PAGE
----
Strauss & Wagner Ennis Review

Top view of the Strauss & Wagner Ennis cable

It’s no secret that we’ve been fans of Strauss & Wagner’s headphones and cables for quite some time. The audio brand has created cables that improve ergonomics, functionality, and sound quality. Today we’re taking a look at the Ennis 4-pin XLR to 4.4mm female balanced extension cable. This cable looks to make a more convenient experience for listeners who want to move around while listening to music. In this review we’ll break down the performance of the Ennis to determine if it’s worth the $199 asking price. 

What’s in the box:

  • Ennis cable

Strauss & Wagner Ennis 4.4mm female connector


I think it’s safe to say that functionality is a major piece to consider with this product. The use case of this product is for listeners in bigger spaces who want to move around while plugged in. Of course, most high end headphones are not wireless, and even if they were, that would negate the purpose of a high end audio setup. The beauty of the Ennis is that it’s a fully balanced cable that stretches up to 12 feet in length. 

It’s a fair question to wonder why being balanced matters here. Well, to stretch out a cable this long without picking up much interference noise, a balanced design is required. On top of that, many headphones benefit from balanced DACs and amps because they’re more efficient with power. So using a longer single ended cable or wireless headphones is simply not an option.

This is the genius of a 12 foot balanced extension cable. In my experience with the cable, I was able to move around freely at a good distance away from the connected headphone amplifier without picking up any interference noise or distortion of any kind. Testing this out with the Meze Liric II and its supplied 4.4mm cable, I noticed that the connectors locked in securely and neatly.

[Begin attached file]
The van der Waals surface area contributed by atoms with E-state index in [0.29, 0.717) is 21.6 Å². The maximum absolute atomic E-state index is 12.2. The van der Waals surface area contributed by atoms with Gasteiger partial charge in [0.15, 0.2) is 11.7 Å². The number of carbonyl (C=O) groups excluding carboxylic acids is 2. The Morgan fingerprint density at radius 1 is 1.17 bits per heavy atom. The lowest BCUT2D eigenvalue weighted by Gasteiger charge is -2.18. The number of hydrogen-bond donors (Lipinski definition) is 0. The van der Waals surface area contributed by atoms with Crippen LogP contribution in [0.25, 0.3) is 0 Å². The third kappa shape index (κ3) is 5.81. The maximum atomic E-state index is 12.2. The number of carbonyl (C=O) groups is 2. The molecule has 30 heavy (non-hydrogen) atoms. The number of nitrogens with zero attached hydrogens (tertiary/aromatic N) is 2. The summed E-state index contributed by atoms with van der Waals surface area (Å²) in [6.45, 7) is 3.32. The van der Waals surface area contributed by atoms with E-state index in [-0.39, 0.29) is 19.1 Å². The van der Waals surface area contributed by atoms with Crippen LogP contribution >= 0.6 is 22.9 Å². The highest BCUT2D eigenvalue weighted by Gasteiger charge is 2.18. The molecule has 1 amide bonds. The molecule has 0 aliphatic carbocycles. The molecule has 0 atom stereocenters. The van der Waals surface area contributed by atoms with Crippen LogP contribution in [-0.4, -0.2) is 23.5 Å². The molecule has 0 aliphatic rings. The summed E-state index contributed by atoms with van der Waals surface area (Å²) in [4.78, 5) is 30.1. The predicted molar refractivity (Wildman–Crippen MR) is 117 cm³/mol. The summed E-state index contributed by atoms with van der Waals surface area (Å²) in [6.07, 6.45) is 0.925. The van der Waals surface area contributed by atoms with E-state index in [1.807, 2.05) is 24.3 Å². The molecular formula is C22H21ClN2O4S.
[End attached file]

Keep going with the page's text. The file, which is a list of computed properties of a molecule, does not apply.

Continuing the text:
The goal here is simple enough and the execution is really great. It’s hard to think of anything wrong with the cable. The only thing I can think of is that the color difference between the original cable and the Ennis is a little glaring. But that’s really not a big deal at all. Different headphone cables will present different experiences here, and one can always get a matching cable from Strauss & Wagner like the recently discussed Sion, which is great for IEMs. 

Strauss & Wagner Ennis 4-pin XLR connector

Sound Impressions

I’ll keep my sound impressions simple because the Ennis really has one major goal. Extend the distance of your listening setup without adding color to the cable it’s extending. And at that, the Ennis is perfect. Listening with the Liric II and Hifiman EF499, I noticed no additional coloration to the sound supplied by Meze’s stock cable. 

Overall, the sound is completely transparent. Bass notes stayed well controlled and deep, mids were neutral warm, and the top end was airy and crisp. Sounds familiar? Well, that’s because that’s how we describe the sound of the Liric II with its stock cable in our review


All told, the Strauss & Wagner Ennis is a simple product with a simple goal: extend the movable distance between the listener and their source device without changing the sound signature of the original device/cable. As a simple converter, this cable works great. I was able to use the stock 4.4mm Liric II cable with a 4-pin XLR input on the EF499 with ease. If you’re the type to move around while listening, perhaps to exercise, work, or even dance along to music, then this cable is worthy of your consideration.

The Strauss & Wagner Ennis is available at Audio46.

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